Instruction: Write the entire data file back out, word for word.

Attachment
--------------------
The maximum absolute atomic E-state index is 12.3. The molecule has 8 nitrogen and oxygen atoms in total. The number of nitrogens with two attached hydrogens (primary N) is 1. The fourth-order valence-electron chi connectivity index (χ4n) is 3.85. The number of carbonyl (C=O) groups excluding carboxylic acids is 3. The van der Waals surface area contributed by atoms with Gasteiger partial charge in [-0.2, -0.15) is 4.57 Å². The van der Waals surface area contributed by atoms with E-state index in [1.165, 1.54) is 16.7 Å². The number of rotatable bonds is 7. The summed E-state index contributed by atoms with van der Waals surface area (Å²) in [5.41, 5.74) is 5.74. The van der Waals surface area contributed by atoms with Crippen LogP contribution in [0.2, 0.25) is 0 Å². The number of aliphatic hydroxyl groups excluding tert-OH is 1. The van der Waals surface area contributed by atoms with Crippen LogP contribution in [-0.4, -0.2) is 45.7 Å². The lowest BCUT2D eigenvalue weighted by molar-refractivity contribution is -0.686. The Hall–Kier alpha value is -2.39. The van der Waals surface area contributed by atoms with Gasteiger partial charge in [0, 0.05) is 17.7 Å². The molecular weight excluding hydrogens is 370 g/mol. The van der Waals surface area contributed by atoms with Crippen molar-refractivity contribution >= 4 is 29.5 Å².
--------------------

The maximum absolute atomic E-state index is 12.3. The molecule has 8 nitrogen and oxygen atoms in total. The number of nitrogens with two attached hydrogens (primary N) is 1. The fourth-order valence-electron chi connectivity index (χ4n) is 3.85. The number of carbonyl (C=O) groups excluding carboxylic acids is 3. The van der Waals surface area contributed by atoms with Gasteiger partial charge in [-0.2, -0.15) is 4.57 Å². The van der Waals surface area contributed by atoms with E-state index in [1.165, 1.54) is 16.7 Å². The number of rotatable bonds is 7. The summed E-state index contributed by atoms with van der Waals surface area (Å²) in [5.41, 5.74) is 5.74. The van der Waals surface area contributed by atoms with Crippen LogP contribution in [0.2, 0.25) is 0 Å². The number of aliphatic hydroxyl groups excluding tert-OH is 1. The van der Waals surface area contributed by atoms with Crippen LogP contribution in [-0.4, -0.2) is 45.7 Å². The lowest BCUT2D eigenvalue weighted by molar-refractivity contribution is -0.686. The Hall–Kier alpha value is -2.39. The van der Waals surface area contributed by atoms with Gasteiger partial charge in [0, 0.05) is 17.7 Å². The molecular weight excluding hydrogens is 370 g/mol. The van der Waals surface area contributed by atoms with Crippen molar-refractivity contribution >= 4 is 29.5 Å².